Reply to the Scots Answer to the British
HAIL noble Lord of Parts immense,
Mighty in Language and profound in Sense;
How shall an humble Muse thy Glory raise,
And in her meaner Songs attempt thy Praise.
See in the Senate how th' Illustrious Throng,
Sit listning to the Musick of thy Tongue;
And when abroad thy weighty Lines arc read,
What pop'lar Triumphs soon adorn thy Head;
Thy flowing Language and affecting Mein,
Moving in Phrase, in pointed Satyr keen
What floods of Tears from nobler Eyes it drew
When Cesar's Words as thus apply'd by you,
Were read by those the Story never knew ;
Thus for thy Profe the Crowd thy Praise rehearse,
But who shall rate the wonders of thy Verse;
For when thou stoop'st to Poesie and Rhime
Tis all incomprehensibly Sublime;
Supream in Thought, to Grammar unconfin'd;
Thy losty Genius soars above the wind.
So just the Numbers, so polite the Stile,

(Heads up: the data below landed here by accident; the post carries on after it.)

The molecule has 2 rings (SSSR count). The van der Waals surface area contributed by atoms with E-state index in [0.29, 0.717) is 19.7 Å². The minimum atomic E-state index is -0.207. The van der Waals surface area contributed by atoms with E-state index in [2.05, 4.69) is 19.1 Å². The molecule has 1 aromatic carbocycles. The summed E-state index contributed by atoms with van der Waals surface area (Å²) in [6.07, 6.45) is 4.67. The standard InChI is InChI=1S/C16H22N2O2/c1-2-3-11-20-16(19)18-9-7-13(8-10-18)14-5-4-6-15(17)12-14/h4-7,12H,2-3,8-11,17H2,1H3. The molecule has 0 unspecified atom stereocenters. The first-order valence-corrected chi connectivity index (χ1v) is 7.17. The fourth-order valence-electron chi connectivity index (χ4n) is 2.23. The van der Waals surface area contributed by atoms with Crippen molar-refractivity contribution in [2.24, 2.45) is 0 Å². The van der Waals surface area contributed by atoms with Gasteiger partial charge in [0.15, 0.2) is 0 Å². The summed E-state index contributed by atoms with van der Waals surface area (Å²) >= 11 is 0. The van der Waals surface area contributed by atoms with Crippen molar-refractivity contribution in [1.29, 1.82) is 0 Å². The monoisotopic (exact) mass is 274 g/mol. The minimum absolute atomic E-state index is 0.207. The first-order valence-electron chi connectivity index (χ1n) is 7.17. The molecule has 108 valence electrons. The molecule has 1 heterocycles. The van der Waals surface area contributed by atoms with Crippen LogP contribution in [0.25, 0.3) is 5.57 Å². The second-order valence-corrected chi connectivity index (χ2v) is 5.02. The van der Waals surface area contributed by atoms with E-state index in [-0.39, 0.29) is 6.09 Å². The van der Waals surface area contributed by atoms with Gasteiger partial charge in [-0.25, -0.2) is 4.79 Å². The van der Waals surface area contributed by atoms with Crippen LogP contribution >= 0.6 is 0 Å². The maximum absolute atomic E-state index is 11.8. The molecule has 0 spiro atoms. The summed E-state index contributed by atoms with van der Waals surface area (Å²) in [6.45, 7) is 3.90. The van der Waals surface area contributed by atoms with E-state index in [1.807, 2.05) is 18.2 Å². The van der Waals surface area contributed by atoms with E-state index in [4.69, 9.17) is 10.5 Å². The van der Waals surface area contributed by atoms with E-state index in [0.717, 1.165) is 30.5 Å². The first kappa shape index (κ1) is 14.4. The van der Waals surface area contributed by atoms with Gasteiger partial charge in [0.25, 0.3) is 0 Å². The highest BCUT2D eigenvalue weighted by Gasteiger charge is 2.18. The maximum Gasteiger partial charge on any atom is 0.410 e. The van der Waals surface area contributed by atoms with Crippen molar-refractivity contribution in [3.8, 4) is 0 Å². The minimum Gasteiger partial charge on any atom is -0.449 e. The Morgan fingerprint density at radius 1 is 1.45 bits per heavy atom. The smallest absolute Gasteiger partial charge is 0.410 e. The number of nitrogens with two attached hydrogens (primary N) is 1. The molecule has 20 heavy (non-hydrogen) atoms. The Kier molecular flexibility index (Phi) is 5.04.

So clear the Sense, and so exact the Pile;
The wondring world like Trees in Orphens wood;
adinire those Strains they never understood.
No wonder mighty Bard thus doubly Arm'd,
by two edg'd Tongue has all thy Foes allarm'd ;
Whole Squadrons by, thy dreadful Language slain,
Under th' arnazement of thy Sense remain ;
And certain Conquest shall thy Force attend,
For all must fly what none can understand.
What tho in mighty Parable 'twas spoke,
The listning Crowd thy Oracles inve e;
Charm'd with thy Ciceronian Eloquence,
They view the Language, thou alone the Sense,
Nor is it fit th' uncomprehending Age,
Should in abstrusest Meanings far engage.
So Latine Prayers implicitely thought Good
May Edifie, tho never understood.
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Probable date published:
1706 shelfmark: S.302.b.2(130)
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